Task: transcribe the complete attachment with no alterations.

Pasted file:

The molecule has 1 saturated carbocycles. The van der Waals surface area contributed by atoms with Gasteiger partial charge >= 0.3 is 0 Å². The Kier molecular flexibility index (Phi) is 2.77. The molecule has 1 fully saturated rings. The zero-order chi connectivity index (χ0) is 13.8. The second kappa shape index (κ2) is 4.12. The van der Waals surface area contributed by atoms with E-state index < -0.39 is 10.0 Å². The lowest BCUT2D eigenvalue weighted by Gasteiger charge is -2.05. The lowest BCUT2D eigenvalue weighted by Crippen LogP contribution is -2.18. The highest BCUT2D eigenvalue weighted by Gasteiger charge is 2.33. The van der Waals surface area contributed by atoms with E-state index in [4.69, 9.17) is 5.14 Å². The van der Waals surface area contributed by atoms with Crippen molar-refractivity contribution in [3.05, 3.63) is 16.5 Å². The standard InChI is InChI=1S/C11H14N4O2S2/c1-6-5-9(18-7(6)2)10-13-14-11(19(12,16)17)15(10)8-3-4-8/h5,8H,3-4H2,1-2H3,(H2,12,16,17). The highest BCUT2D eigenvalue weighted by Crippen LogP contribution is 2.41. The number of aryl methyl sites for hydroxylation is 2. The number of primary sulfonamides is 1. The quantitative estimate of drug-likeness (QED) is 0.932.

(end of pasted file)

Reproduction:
The molecule has 1 saturated carbocycles. The van der Waals surface area contributed by atoms with Gasteiger partial charge >= 0.3 is 0 Å². The Kier molecular flexibility index (Phi) is 2.77. The molecule has 1 fully saturated rings. The zero-order chi connectivity index (χ0) is 13.8. The second kappa shape index (κ2) is 4.12. The van der Waals surface area contributed by atoms with E-state index < -0.39 is 10.0 Å². The lowest BCUT2D eigenvalue weighted by Gasteiger charge is -2.05. The lowest BCUT2D eigenvalue weighted by Crippen LogP contribution is -2.18. The highest BCUT2D eigenvalue weighted by Gasteiger charge is 2.33. The van der Waals surface area contributed by atoms with E-state index in [4.69, 9.17) is 5.14 Å². The van der Waals surface area contributed by atoms with Crippen molar-refractivity contribution in [3.05, 3.63) is 16.5 Å². The standard InChI is InChI=1S/C11H14N4O2S2/c1-6-5-9(18-7(6)2)10-13-14-11(19(12,16)17)15(10)8-3-4-8/h5,8H,3-4H2,1-2H3,(H2,12,16,17). The highest BCUT2D eigenvalue weighted by Crippen LogP contribution is 2.41. The number of aryl methyl sites for hydroxylation is 2. The number of primary sulfonamides is 1. The quantitative estimate of drug-likeness (QED) is 0.932.